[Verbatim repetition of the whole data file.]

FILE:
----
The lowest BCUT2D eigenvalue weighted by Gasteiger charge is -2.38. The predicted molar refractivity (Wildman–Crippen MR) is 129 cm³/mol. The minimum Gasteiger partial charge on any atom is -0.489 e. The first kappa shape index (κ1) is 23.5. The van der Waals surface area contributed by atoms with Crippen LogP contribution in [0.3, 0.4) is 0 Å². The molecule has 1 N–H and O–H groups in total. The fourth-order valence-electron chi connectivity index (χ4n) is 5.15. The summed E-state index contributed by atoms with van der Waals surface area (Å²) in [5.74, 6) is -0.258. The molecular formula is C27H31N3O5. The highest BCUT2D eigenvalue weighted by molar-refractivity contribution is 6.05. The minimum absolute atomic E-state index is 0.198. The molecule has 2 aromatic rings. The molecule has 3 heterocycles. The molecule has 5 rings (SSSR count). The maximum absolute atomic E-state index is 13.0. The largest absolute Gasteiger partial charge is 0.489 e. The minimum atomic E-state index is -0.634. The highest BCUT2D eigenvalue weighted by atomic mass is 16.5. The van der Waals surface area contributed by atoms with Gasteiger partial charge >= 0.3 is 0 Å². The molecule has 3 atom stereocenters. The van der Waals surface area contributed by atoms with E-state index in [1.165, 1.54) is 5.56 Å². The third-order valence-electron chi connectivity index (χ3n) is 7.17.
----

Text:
The lowest BCUT2D eigenvalue weighted by Gasteiger charge is -2.38. The predicted molar refractivity (Wildman–Crippen MR) is 129 cm³/mol. The minimum Gasteiger partial charge on any atom is -0.489 e. The first kappa shape index (κ1) is 23.5. The van der Waals surface area contributed by atoms with Crippen LogP contribution in [0.3, 0.4) is 0 Å². The molecule has 1 N–H and O–H groups in total. The fourth-order valence-electron chi connectivity index (χ4n) is 5.15. The summed E-state index contributed by atoms with van der Waals surface area (Å²) in [5.74, 6) is -0.258. The molecular formula is C27H31N3O5. The highest BCUT2D eigenvalue weighted by molar-refractivity contribution is 6.05. The minimum absolute atomic E-state index is 0.198. The molecule has 2 aromatic rings. The molecule has 3 heterocycles. The molecule has 5 rings (SSSR count). The maximum absolute atomic E-state index is 13.0. The largest absolute Gasteiger partial charge is 0.489 e. The minimum atomic E-state index is -0.634. The highest BCUT2D eigenvalue weighted by atomic mass is 16.5. The van der Waals surface area contributed by atoms with Gasteiger partial charge >= 0.3 is 0 Å². The molecule has 3 atom stereocenters. The van der Waals surface area contributed by atoms with E-state index in [1.165, 1.54) is 5.56 Å². The third-order valence-electron chi connectivity index (χ3n) is 7.17.